Livestock Operations Are Responsible for Over Half of California’s Methane Emissions—Why Won’t CARB Regulate Them?
CARB will have the authority to regulate methane from livestock operations beginning in January but has not initiated rulemaking
At a recent California Air Resources Board (CARB) meeting, a staff member responded to a question about why CARB’s program for reducing emissions from transportation fuels incentivized the capture of methane from landfills so much less than the capture of methane from dairies: “Landfills have a different CI [carbon intensity] score because they are regulated,” the staff member explained. (Timestamp at 2:05:10).
CARB’s Low Carbon Fuel Standard (LCFS) seeks to incentivize the production and sale of alternative, lower emissions transportation fuels in order to displace conventional fossil fuels. To identify which fuels should be promoted, CARB calculates the life cycle greenhouse gas emissions from transportation fuels. In these “carbon intensity” calculations, CARB is not allowed to count reductions in greenhouse gas emissions that are already required by law. If it did, the program couldn’t claim to be incentivizing new reductions––it would simply be rewarding operators for activities they have to do regardless. As the CARB staff member pointed out, this differentiates landfill methane from dairy methane because emissions from landfills are already subjected to emissions controls and emissions from dairies are not. Thus, the capture of methane by dairy digesters “avoids” more methane emissions than the capture of methane from landfills. As a result, fuels derived from dairy methane receive significantly more LCFS credits.
The absence of baseline regulation of dairy operations isn’t limited to greenhouse gas emissions. Agricultural operations are almost uniquely unregulated. At the federal level, agricultural operations are exempt from laws intended to prevent pollution to water and to the air. Agricultural employees are excluded from the protections of the National Labor Relations Act. Agricultural employers receive exemptions from overtime and minimum wage requirements, and child labor laws are less stringent for agricultural operations. These exemptions have allowed factory farms to externalize the impacts of production, while, at the same time, federal subsidies and checkoff programs disproportionately benefit the largest commodity operations.
California’s choice to pay dairies to capture a portion of their methane emissions, rather than requiring them to abate these emissions, is just one instance in a long history of exceptionalism for the largest agricultural operations. But CARB has the opportunity to change course now. CARB has justified its decision to issue lucrative credits to industrial dairies that construct anaerobic digester systems to capture dairy methane––despite years of pushback from environmental justice communities––through a basic anchoring premise: there is no alternative. But here’s the thing: CARB itself has the authority to regulate greenhouse gas emissions from dairies.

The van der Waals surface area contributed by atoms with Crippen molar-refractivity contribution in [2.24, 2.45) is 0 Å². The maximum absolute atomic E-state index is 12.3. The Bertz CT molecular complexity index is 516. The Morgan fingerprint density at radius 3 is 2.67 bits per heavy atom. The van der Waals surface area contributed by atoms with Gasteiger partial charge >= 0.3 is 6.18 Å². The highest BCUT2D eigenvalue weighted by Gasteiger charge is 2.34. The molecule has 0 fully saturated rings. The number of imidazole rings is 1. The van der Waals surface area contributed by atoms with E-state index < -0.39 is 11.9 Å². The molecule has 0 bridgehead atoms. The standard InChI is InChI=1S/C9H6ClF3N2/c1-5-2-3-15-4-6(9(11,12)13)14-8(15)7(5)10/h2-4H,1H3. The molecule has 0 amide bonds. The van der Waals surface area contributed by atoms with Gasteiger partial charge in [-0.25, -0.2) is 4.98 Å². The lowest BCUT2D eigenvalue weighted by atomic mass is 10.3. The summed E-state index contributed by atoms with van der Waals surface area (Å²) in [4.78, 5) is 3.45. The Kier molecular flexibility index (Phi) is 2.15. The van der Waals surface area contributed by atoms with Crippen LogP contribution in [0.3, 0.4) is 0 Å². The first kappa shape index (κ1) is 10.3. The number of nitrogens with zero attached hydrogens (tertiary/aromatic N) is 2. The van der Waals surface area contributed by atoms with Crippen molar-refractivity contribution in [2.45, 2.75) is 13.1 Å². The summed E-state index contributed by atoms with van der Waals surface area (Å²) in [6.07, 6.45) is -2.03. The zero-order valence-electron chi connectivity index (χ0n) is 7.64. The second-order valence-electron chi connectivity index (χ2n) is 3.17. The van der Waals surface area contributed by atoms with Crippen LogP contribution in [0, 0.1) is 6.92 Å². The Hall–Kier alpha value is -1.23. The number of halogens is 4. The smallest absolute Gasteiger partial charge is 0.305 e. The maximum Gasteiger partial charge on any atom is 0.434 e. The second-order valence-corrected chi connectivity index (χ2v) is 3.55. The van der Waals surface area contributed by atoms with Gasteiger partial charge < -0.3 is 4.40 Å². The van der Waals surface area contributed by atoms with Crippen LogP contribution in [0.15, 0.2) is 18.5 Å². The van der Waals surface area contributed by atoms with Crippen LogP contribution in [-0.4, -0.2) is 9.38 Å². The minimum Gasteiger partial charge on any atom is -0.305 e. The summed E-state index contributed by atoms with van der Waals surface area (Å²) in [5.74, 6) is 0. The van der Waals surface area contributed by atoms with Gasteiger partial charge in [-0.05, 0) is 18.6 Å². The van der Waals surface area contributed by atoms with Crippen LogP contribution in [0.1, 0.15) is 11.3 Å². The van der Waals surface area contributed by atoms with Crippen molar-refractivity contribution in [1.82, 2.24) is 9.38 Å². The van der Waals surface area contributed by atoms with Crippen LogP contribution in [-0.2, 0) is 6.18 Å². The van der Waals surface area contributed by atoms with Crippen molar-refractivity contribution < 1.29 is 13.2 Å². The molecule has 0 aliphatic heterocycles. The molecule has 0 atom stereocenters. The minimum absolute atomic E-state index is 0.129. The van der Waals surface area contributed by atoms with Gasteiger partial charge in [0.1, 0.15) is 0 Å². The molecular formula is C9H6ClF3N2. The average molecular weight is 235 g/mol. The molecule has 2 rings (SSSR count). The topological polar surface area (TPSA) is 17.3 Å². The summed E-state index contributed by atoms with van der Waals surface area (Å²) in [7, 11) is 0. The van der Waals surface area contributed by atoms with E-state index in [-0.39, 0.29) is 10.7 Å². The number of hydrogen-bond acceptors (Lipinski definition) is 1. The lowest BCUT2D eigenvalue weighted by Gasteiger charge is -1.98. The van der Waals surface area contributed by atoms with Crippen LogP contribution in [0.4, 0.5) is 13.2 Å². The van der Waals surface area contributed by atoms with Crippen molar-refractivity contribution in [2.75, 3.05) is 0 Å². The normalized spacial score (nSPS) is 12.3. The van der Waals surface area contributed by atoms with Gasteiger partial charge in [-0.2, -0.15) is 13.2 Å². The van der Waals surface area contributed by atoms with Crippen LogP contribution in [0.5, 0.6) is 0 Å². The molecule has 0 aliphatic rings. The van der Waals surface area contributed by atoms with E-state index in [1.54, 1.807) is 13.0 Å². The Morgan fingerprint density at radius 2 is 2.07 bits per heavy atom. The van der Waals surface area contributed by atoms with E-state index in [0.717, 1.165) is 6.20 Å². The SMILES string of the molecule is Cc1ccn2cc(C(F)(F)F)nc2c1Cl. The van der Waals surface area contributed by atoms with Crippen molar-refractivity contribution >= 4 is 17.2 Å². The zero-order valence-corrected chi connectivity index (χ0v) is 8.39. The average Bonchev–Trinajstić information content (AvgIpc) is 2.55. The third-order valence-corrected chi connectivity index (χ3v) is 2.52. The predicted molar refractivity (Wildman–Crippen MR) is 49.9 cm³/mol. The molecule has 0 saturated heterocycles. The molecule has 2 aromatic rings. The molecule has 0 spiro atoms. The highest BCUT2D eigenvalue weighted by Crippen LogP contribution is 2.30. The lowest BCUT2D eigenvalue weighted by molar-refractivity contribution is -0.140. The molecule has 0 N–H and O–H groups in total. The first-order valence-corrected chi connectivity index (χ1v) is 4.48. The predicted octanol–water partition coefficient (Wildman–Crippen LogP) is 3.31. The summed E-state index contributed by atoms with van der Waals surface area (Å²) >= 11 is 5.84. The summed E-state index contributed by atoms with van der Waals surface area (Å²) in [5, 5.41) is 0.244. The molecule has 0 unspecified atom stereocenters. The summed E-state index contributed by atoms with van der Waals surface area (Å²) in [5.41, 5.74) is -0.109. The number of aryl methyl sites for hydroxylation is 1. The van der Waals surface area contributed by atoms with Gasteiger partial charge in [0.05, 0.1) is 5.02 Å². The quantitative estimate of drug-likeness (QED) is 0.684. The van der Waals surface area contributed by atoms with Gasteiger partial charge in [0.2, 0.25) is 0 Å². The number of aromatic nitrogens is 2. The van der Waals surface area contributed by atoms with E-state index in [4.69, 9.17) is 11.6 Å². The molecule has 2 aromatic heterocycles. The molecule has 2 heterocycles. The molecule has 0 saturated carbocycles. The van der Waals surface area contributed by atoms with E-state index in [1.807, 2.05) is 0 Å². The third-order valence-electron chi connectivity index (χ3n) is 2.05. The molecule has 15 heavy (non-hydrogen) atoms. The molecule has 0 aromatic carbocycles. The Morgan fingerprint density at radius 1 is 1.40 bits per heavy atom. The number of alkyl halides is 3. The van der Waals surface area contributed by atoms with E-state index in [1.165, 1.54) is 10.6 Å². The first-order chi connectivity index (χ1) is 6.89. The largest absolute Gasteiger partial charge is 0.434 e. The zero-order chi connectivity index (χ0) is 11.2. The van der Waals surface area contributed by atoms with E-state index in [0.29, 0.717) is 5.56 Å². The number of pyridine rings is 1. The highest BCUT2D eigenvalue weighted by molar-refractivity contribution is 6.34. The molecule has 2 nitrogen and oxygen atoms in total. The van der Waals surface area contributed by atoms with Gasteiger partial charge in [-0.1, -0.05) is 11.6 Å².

A 2016 statute, SB 1383, limited the Board’s authority to enact regulations of methane emissions from livestock operations until January 1, 2024. Rulemaking processes like these can last months or even years, but CARB has indicated that it does not intend to begin this process in the near future. In other contexts––like California’s cap-and-trade program––the Board has initiated rulemakings far in advance of the statutory dates the new regulations could be enacted. So when CARB staff comment, as in the Board’s recent meeting on the LCFS, that “There is no existing alternative for methane capture on those dairies” (at 2:07:01), or even more pointedly, “What is going to happen to control these emissions is digesters” (at 2:03:54), it is a self-fulfilling prophecy. CARB can regulate dairy methane. The Board’s statement that there will not be a regulatory alternative to subsidizing dairy methane capture and utilization is not simply a comment on material conditions in the dairy industry; it is a decree by CARB.
As a matter of economic and technical feasibility, to say there is no alternative to dairy digesters for reducing agricultural methane emissions is simply wrong. Dairies around the country employ a variety of practices beyond the liquid manure management systems required for dairy digester systems. Liquid manure management systems generate more methane (and use more water) than the pasture-based or dry manure management systems common on smaller farms. Unfortunately, these smaller-scale dairies have languished as federal and state policies—including the LCFS—have consistently prioritized the needs of industrial-scale operations. Environmental, environmental justice, animal welfare, immigration, workers’ rights advocates, and smaller farmers have been pushing for changes to the system of industrial animal agriculture for decades. Visions for more sustainable models of agriculture, a more just food system, and the policy proposals to make them a reality are abundant.